Vladimir Nabokov (1899-1977), the eminent Russian-American writer and intellectual, is best known for his novels, though he was also the author of plays, poems, and short stories. In this important new work, Paul D. Morris offers a comprehensive reading of Nabokov's Russian and English poetry, until now a neglected facet of his oeuvre. Morris' unique and insightful study re-evaluates Nabokov's poetry and demonstrates that poetry was in fact central to his identity as an author and was the source of his distinctive authorial - lyric - voice.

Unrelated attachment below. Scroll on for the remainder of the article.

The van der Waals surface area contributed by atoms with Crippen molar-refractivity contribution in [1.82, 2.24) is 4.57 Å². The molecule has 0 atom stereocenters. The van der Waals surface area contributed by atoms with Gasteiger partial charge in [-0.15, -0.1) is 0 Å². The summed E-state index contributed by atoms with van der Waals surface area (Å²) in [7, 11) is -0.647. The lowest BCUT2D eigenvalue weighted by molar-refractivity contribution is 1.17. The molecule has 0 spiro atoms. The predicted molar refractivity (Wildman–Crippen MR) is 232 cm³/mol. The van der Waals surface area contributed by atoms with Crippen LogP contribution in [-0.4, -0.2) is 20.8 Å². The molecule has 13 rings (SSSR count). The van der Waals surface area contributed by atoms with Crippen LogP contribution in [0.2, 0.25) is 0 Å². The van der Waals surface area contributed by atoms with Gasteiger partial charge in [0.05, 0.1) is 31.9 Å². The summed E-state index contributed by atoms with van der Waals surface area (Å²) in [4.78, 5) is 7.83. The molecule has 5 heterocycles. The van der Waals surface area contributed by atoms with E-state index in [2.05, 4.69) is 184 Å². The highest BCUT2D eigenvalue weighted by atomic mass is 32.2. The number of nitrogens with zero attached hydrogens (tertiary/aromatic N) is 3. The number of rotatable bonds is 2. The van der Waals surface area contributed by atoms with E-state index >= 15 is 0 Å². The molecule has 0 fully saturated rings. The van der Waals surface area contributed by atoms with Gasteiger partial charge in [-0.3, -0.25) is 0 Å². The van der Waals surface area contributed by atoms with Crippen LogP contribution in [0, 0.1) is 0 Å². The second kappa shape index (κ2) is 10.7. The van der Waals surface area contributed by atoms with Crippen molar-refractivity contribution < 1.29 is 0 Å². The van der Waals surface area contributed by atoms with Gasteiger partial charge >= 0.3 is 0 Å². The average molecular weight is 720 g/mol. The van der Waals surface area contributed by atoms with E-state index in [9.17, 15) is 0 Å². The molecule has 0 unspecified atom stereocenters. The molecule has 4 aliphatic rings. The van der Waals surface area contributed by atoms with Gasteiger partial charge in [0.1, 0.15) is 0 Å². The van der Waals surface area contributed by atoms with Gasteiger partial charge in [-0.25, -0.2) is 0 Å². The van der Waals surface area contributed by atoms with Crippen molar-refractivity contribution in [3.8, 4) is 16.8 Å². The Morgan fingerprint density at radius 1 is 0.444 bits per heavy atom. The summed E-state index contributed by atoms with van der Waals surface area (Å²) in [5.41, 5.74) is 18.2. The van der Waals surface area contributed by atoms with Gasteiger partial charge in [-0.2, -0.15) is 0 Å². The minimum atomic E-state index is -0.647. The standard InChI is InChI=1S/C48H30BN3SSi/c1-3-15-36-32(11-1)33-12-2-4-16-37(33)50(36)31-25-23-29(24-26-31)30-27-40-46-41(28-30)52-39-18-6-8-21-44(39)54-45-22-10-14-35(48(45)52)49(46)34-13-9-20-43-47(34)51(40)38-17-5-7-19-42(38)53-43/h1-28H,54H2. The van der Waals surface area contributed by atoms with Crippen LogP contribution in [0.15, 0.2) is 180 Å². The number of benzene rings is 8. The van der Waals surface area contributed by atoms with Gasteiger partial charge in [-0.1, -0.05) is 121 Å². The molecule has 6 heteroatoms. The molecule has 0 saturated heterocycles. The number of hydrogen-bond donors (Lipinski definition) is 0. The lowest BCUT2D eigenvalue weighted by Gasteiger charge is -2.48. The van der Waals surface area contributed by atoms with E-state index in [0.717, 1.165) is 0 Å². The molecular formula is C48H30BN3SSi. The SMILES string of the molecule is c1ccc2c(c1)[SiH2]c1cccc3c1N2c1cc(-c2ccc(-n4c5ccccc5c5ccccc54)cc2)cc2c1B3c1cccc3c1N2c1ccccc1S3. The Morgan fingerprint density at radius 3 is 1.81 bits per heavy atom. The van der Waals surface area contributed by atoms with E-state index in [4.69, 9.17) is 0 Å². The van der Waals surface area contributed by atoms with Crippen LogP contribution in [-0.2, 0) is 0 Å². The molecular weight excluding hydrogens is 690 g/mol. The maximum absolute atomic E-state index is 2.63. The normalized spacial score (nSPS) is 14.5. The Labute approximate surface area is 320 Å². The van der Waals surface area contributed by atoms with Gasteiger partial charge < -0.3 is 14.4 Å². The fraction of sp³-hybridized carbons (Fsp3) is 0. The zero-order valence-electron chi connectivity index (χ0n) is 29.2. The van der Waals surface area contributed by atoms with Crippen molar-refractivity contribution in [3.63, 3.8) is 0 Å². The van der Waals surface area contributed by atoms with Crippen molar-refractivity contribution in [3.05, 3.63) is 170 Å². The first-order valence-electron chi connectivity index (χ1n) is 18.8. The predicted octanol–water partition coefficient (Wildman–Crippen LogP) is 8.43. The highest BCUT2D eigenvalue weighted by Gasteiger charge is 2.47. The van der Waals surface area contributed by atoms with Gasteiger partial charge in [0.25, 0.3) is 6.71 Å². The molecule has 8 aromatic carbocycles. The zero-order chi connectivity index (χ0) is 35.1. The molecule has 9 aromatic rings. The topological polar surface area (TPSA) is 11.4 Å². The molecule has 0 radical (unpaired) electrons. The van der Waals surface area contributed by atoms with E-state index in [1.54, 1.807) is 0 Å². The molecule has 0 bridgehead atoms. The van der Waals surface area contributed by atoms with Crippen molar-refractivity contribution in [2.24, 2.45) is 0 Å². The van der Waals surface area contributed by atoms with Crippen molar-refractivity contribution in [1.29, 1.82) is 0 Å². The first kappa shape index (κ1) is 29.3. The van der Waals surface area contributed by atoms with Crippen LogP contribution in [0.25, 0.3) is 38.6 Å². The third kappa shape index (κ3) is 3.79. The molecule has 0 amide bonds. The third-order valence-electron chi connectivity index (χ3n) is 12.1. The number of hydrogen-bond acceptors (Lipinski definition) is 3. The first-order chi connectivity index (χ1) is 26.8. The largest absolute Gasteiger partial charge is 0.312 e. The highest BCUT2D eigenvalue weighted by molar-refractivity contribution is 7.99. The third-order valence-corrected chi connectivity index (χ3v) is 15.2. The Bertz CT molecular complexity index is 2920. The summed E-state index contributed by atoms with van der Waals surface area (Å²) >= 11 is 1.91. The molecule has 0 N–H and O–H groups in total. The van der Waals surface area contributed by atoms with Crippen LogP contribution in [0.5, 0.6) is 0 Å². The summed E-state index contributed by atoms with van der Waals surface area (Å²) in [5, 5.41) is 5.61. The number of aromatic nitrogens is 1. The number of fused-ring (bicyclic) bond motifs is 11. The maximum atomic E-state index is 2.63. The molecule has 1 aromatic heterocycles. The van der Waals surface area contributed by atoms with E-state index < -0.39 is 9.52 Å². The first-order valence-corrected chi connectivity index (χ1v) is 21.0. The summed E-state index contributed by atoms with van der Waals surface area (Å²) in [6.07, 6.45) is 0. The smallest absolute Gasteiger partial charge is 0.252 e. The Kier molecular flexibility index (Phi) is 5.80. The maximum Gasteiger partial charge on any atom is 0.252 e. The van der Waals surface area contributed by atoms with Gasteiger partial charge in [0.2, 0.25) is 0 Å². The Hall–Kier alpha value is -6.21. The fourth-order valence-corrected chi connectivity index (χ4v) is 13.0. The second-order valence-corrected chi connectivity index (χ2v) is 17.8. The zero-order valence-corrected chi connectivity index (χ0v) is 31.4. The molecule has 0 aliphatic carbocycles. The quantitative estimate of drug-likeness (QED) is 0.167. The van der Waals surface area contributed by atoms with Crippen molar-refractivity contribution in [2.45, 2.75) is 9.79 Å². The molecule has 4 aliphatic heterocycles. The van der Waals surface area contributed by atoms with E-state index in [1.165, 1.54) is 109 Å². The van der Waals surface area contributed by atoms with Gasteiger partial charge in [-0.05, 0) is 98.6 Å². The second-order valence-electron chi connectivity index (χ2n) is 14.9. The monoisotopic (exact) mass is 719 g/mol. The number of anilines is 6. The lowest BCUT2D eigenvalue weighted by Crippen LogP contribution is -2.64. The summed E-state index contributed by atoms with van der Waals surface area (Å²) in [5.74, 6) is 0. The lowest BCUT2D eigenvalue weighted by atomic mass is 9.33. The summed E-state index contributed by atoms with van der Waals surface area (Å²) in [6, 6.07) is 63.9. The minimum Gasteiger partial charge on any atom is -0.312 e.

After offering a critical overview of the multi-staged history of the reception of Nabokov's poetry and an extensive analysis of his poetic writing, Morris argues that Nabokov's poetry has largely been misinterpreted and its place in his oeuvre misunderstood. Through a detailed examination of the form and content of Nabokov's writings, Morris demonstrates that Nabokov's innovations in the realms of drama, the short story, and the novel were profoundly shaped by his lyric sensibility.